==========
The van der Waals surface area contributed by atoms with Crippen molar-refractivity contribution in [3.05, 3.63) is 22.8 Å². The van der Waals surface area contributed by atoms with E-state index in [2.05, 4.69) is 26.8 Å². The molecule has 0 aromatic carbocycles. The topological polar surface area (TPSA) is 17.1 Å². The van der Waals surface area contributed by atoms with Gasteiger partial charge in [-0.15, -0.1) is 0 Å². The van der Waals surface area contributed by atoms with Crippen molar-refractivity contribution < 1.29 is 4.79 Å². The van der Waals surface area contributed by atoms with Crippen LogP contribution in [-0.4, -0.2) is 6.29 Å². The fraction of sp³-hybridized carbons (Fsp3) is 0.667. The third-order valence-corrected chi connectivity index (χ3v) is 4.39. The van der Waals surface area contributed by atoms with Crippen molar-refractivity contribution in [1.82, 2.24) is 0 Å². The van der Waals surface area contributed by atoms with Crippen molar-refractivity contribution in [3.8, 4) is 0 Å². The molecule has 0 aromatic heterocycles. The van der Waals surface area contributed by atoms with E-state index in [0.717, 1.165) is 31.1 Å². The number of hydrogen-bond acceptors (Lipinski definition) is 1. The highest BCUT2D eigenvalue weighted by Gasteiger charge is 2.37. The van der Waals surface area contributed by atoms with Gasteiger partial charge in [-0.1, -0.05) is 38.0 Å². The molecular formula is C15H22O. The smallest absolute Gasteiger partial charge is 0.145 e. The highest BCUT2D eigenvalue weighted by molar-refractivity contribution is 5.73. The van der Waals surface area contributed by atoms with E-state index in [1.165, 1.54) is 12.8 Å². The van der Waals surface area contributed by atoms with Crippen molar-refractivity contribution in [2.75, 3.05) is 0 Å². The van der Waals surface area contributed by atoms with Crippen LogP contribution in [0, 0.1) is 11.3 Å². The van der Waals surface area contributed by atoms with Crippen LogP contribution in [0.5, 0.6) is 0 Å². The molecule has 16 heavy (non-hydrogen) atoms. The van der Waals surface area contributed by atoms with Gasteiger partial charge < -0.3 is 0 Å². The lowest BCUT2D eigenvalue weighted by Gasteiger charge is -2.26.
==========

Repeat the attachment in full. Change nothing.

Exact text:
The van der Waals surface area contributed by atoms with Crippen molar-refractivity contribution in [3.05, 3.63) is 22.8 Å². The van der Waals surface area contributed by atoms with E-state index in [2.05, 4.69) is 26.8 Å². The molecule has 0 aromatic carbocycles. The topological polar surface area (TPSA) is 17.1 Å². The van der Waals surface area contributed by atoms with Gasteiger partial charge in [-0.15, -0.1) is 0 Å². The van der Waals surface area contributed by atoms with Crippen molar-refractivity contribution < 1.29 is 4.79 Å². The van der Waals surface area contributed by atoms with Crippen LogP contribution in [-0.4, -0.2) is 6.29 Å². The fraction of sp³-hybridized carbons (Fsp3) is 0.667. The third-order valence-corrected chi connectivity index (χ3v) is 4.39. The van der Waals surface area contributed by atoms with Crippen molar-refractivity contribution in [1.82, 2.24) is 0 Å². The van der Waals surface area contributed by atoms with Crippen molar-refractivity contribution in [3.8, 4) is 0 Å². The molecule has 0 aromatic heterocycles. The van der Waals surface area contributed by atoms with E-state index in [0.717, 1.165) is 31.1 Å². The number of hydrogen-bond acceptors (Lipinski definition) is 1. The highest BCUT2D eigenvalue weighted by Gasteiger charge is 2.37. The van der Waals surface area contributed by atoms with Gasteiger partial charge in [-0.1, -0.05) is 38.0 Å². The molecular formula is C15H22O. The smallest absolute Gasteiger partial charge is 0.145 e. The highest BCUT2D eigenvalue weighted by molar-refractivity contribution is 5.73. The van der Waals surface area contributed by atoms with E-state index in [1.165, 1.54) is 12.8 Å². The van der Waals surface area contributed by atoms with Crippen molar-refractivity contribution in [2.75, 3.05) is 0 Å². The van der Waals surface area contributed by atoms with Crippen LogP contribution in [0, 0.1) is 11.3 Å². The van der Waals surface area contributed by atoms with Crippen LogP contribution in [0.5, 0.6) is 0 Å². The molecule has 16 heavy (non-hydrogen) atoms. The van der Waals surface area contributed by atoms with Gasteiger partial charge < -0.3 is 0 Å². The lowest BCUT2D eigenvalue weighted by Gasteiger charge is -2.26.